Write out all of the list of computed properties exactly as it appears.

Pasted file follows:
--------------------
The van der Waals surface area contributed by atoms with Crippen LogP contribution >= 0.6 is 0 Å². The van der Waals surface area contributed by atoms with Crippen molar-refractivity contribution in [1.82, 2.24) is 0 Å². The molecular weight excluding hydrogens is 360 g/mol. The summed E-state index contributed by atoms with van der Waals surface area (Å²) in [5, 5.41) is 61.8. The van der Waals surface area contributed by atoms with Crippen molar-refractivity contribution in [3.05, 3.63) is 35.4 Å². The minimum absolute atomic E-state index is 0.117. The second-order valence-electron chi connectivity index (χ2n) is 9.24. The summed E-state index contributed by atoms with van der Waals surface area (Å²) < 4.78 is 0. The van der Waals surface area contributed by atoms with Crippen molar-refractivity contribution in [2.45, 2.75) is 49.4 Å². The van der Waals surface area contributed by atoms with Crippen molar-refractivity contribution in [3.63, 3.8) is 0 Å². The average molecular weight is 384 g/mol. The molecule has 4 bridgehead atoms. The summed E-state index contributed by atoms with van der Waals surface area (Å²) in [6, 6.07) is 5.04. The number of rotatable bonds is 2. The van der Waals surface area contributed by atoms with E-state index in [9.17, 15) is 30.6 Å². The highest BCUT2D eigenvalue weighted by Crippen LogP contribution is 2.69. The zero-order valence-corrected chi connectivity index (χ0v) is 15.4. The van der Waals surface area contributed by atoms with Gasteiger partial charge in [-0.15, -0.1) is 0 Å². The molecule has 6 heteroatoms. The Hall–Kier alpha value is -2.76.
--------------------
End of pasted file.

The van der Waals surface area contributed by atoms with Crippen LogP contribution >= 0.6 is 0 Å². The van der Waals surface area contributed by atoms with Crippen molar-refractivity contribution in [1.82, 2.24) is 0 Å². The molecular weight excluding hydrogens is 360 g/mol. The summed E-state index contributed by atoms with van der Waals surface area (Å²) in [5, 5.41) is 61.8. The van der Waals surface area contributed by atoms with Crippen molar-refractivity contribution in [3.05, 3.63) is 35.4 Å². The minimum absolute atomic E-state index is 0.117. The second-order valence-electron chi connectivity index (χ2n) is 9.24. The summed E-state index contributed by atoms with van der Waals surface area (Å²) < 4.78 is 0. The van der Waals surface area contributed by atoms with Crippen molar-refractivity contribution in [2.45, 2.75) is 49.4 Å². The van der Waals surface area contributed by atoms with Crippen molar-refractivity contribution in [3.63, 3.8) is 0 Å². The average molecular weight is 384 g/mol. The molecule has 4 bridgehead atoms. The summed E-state index contributed by atoms with van der Waals surface area (Å²) in [6, 6.07) is 5.04. The number of rotatable bonds is 2. The van der Waals surface area contributed by atoms with E-state index in [9.17, 15) is 30.6 Å². The highest BCUT2D eigenvalue weighted by Crippen LogP contribution is 2.69. The zero-order valence-corrected chi connectivity index (χ0v) is 15.4. The van der Waals surface area contributed by atoms with Gasteiger partial charge in [-0.15, -0.1) is 0 Å². The molecule has 6 heteroatoms. The Hall–Kier alpha value is -2.76.